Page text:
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#12
Thank you Vsheline. What you explained makes alot of
sense. As far as I know I have never slept on my back. I will
continue to work my leaks -and will leave my pressure alone. I
look forward to the day when
I have a process to consistently have my leaks under control.
2010 sleep study 63 AHI, 2014 3.0
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#13
Can you give us the breakdown of the AHI? How many OA, Hypopneas, & CA's?
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#14
Bama Rambler, The majority of my AHI is OA each night.

Vshline - you are right. I caught myself on my
back last night. Tennis ball tonight.
2010 sleep study 63 AHI, 2014 3.0
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#15
Since the majority of your apneas are obstructive, you might want to raise the min pressure up a bit and see if that helps. Keep an eye on the CA's to make sure they don't take a jump.

It could be that your min pressure is a bit too low and once the apneas start the pressure has to raise more that might be required if the min pressure were a little higher. I'd probably raise it 1cmH2O and see what that does for a few days.
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#16
Thanks
2010 sleep study 63 AHI, 2014 3.0
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#17
My sleep doctor just called (I had called 2 weeks ago) and she
okayed upping my pressure. I'll start at 13 for a couple days see
what changes and go up from there. Too many events going
on here...
2010 sleep study 63 AHI, 2014 3.0
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#18
Keep us informed about what happens, especially the breakdown of the AHI.
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#19
Too early to give any data on my 95% pressure number. As my
low pressure number increases I am experiencing gas issues so
I have had to backtrack a bit from 14 to 13.4. Think I'll
stay at 13 for awhile.

had another idea-tell me if this is just a coincidence.

when my eap was set at 3, my 95% pressure was 16.
Now with my eap at 0, my 95% pressure is 19.48.
my CA average went from 5.24 (eap on) to 2.63 (eap off).

I think I have to turn EAP back on?

Thanks for your ideas, Robin
2010 sleep study 63 AHI, 2014 3.0
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#20
(05-25-2014, 02:00 PM)readyforsleep Wrote: Too early to give any data on my 95% pressure number. As my
low pressure number increases I am experiencing gas issues so
I have had to backtrack a bit from 14 to 13.4. Think I'll
stay at 13 for awhile.

Hi readyforsleep,

Likely was just coincidence. The Max pressure the machine actually raised itself to (in order to prevent obstructive events) is much higher than 14 and is probably when most of the aerophagia was occurring.


(05-25-2014, 02:00 PM)readyforsleep Wrote: had another idea-tell me if this is just a coincidence.

when my eap was set at 3, my 95% pressure was 16.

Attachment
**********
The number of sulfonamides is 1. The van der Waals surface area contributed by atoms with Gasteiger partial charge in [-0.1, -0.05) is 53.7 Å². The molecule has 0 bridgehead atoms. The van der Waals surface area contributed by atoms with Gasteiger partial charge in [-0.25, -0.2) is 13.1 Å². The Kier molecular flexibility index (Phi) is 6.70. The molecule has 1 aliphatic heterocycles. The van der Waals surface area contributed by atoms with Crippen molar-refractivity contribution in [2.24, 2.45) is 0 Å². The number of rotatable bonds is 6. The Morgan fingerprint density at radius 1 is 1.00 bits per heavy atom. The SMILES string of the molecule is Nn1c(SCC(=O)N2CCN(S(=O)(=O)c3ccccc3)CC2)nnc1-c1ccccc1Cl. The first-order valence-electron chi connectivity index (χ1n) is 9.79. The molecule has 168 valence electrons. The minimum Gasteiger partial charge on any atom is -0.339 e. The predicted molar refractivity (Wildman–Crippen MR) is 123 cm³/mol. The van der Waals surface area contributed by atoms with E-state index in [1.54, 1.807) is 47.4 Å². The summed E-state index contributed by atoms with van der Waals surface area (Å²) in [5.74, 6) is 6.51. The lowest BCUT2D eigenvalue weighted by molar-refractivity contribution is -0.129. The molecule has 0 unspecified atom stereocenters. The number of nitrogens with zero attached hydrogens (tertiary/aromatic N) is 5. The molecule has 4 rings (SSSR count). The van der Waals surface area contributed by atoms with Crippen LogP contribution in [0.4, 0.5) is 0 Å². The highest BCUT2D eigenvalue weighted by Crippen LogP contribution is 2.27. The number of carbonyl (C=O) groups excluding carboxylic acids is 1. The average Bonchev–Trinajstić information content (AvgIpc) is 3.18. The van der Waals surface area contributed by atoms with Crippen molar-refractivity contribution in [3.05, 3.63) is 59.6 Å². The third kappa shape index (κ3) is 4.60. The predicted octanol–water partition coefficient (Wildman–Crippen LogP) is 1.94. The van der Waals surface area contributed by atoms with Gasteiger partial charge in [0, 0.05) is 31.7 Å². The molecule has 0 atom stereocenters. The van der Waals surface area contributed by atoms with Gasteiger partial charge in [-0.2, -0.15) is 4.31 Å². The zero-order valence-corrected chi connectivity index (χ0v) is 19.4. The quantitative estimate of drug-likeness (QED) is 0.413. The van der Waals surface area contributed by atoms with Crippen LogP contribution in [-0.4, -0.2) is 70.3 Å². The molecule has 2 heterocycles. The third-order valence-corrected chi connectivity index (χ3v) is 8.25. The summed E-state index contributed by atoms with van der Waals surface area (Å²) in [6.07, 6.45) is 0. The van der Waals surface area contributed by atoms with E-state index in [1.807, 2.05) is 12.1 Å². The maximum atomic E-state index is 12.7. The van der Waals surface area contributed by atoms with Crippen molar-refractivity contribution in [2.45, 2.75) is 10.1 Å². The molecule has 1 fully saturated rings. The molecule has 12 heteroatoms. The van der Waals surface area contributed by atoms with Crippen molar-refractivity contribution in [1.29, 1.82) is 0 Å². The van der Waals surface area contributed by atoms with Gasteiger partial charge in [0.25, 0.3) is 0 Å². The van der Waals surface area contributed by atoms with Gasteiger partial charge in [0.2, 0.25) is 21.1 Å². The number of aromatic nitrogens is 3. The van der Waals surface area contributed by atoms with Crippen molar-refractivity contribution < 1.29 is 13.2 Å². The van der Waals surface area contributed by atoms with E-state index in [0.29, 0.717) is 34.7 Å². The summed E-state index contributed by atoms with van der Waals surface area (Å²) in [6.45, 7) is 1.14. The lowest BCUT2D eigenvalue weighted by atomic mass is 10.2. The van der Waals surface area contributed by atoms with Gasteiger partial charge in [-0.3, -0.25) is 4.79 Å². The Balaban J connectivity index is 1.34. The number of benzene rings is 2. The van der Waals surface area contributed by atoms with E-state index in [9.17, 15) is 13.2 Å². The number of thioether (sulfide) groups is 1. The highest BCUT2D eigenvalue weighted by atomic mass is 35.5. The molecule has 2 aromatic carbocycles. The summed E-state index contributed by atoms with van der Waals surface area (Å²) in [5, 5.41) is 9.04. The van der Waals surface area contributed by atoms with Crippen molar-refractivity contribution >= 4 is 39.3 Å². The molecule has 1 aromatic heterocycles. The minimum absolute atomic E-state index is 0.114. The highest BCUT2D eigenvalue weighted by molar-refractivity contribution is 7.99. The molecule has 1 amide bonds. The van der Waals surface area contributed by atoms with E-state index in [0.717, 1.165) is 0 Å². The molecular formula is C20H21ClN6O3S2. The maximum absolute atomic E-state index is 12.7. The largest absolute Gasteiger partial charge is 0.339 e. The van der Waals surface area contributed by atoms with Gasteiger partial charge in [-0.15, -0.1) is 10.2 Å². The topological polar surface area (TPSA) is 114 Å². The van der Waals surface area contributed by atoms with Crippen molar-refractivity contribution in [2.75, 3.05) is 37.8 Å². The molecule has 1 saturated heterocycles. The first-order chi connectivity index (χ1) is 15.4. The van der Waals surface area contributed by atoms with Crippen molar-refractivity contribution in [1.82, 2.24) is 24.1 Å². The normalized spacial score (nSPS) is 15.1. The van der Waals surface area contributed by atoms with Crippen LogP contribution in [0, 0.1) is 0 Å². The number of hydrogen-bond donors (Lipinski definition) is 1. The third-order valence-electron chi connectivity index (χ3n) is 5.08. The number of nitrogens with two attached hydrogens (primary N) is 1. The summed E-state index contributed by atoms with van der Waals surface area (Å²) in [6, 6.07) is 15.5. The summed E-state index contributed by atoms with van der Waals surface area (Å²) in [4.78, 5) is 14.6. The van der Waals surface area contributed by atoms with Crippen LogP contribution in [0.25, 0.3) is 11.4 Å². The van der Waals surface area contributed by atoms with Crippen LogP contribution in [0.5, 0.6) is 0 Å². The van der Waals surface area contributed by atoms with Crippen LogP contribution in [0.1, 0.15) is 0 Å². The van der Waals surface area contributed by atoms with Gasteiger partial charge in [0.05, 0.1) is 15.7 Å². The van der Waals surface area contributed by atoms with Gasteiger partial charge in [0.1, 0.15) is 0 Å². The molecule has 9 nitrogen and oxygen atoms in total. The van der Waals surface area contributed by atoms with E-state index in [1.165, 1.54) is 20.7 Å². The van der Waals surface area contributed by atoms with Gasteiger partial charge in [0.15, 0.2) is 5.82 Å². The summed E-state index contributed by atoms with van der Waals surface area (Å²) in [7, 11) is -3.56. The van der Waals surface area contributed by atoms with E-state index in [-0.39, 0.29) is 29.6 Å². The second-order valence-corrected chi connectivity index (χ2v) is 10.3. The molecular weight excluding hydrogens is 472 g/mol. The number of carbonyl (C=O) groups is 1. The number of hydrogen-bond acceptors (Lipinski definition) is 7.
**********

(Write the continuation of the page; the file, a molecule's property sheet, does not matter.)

Now with my eap at 0, my 95% pressure is 19.48.
my CA average went from 5.24 (eap on) to 2.63 (eap off).

I think I have to turn EAP back on?

Are you referring to EPR, exhalation pressure relief?

Turning off EPR is known to reduce the Central Apnea Index (CAI, the average number of CA per hr) for some patients (a significant minority), so turning off EPR could have been the cause for the reduced number of CA events.

As to whether turning off EPR could increase the pressure needed to treat your obstructive events and could therefore be the cause for your machine adjusting itself to a higher 95% pressure than on previous nights, I think this is unlikely.

On your standard APAP machine, I have not heard of any reason that lowering EPR (which would be raising EPAP, the pressure during exhalation, so that EPAP will be same as IPAP, the pressure during inhalation) could increase your pressure needs.

However, if instead of your AutoSet, if you were using a bi-level machine like the ResMed VPAP Auto, lowering Pressure Support (PS) may increase the number of obstructive hypopneas and Respiratory Effort Related Arousals. RERA events are arousals which were caused by respiratory effort but the reduction in airflow was too small to be scored as hypopnea. RERA events are not counted in the AHI.

I think it is more likely that normal variation in your pressure needs from one night to the next is the explanation for why your 95% pressure increased from 16 to over 19.

This is why it is often best to make adjustments after leaving the settings alone for a week or longer, so we have a better measure of the effect of a change.

Or perhaps you were in Rapid Eye Movement (REM, the phase of sleep when dreaming) while also on your back, which would be a double whammy for Obstructive Sleep Apnea, resulting in the need for higher pressure than on previous nights.

Of course if we take an over-the-counter sleep aid to help us sleep, the drug may increase our pressure needs, but also diet can have an influence.

Take care,
--- Vaughn

.
Membership in the Advisory Member group should not be understood as in any way implying medical expertise or qualification for advising Sleep Apnea patients concerning their treatment. The Advisory Member group provides advice and suggestions to Apnea Board administrators and staff on matters concerning Apnea Board operation and administrative policies - not on matters concerning treatment for Sleep Apnea. I think it is now too late to change the name of the group but I think Voting Member group would perhaps have been a more descriptive name for the group.